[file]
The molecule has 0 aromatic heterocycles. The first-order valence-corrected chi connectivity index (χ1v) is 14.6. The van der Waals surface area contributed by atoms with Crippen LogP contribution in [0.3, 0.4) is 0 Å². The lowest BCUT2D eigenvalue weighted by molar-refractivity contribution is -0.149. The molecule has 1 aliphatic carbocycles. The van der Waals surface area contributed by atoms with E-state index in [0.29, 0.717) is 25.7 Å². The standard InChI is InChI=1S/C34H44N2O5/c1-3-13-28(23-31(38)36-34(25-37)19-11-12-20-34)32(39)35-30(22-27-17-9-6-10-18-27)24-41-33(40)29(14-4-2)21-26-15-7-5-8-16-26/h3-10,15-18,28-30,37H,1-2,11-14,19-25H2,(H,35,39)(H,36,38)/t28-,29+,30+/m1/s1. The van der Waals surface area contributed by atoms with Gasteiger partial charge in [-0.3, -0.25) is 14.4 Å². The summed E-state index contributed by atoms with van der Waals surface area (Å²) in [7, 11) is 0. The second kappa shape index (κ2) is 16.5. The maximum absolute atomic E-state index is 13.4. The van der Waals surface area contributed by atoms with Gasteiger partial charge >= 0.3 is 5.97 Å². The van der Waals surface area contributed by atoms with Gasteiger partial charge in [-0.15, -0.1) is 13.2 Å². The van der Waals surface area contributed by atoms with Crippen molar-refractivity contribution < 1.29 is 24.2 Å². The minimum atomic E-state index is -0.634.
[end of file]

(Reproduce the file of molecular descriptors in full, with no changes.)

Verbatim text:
The molecule has 0 aromatic heterocycles. The first-order valence-corrected chi connectivity index (χ1v) is 14.6. The van der Waals surface area contributed by atoms with Crippen LogP contribution in [0.3, 0.4) is 0 Å². The lowest BCUT2D eigenvalue weighted by molar-refractivity contribution is -0.149. The molecule has 1 aliphatic carbocycles. The van der Waals surface area contributed by atoms with E-state index in [0.29, 0.717) is 25.7 Å². The standard InChI is InChI=1S/C34H44N2O5/c1-3-13-28(23-31(38)36-34(25-37)19-11-12-20-34)32(39)35-30(22-27-17-9-6-10-18-27)24-41-33(40)29(14-4-2)21-26-15-7-5-8-16-26/h3-10,15-18,28-30,37H,1-2,11-14,19-25H2,(H,35,39)(H,36,38)/t28-,29+,30+/m1/s1. The van der Waals surface area contributed by atoms with Gasteiger partial charge in [-0.3, -0.25) is 14.4 Å². The summed E-state index contributed by atoms with van der Waals surface area (Å²) in [7, 11) is 0. The second kappa shape index (κ2) is 16.5. The maximum absolute atomic E-state index is 13.4. The van der Waals surface area contributed by atoms with Gasteiger partial charge >= 0.3 is 5.97 Å². The van der Waals surface area contributed by atoms with Gasteiger partial charge in [-0.15, -0.1) is 13.2 Å². The van der Waals surface area contributed by atoms with Crippen molar-refractivity contribution < 1.29 is 24.2 Å². The minimum atomic E-state index is -0.634.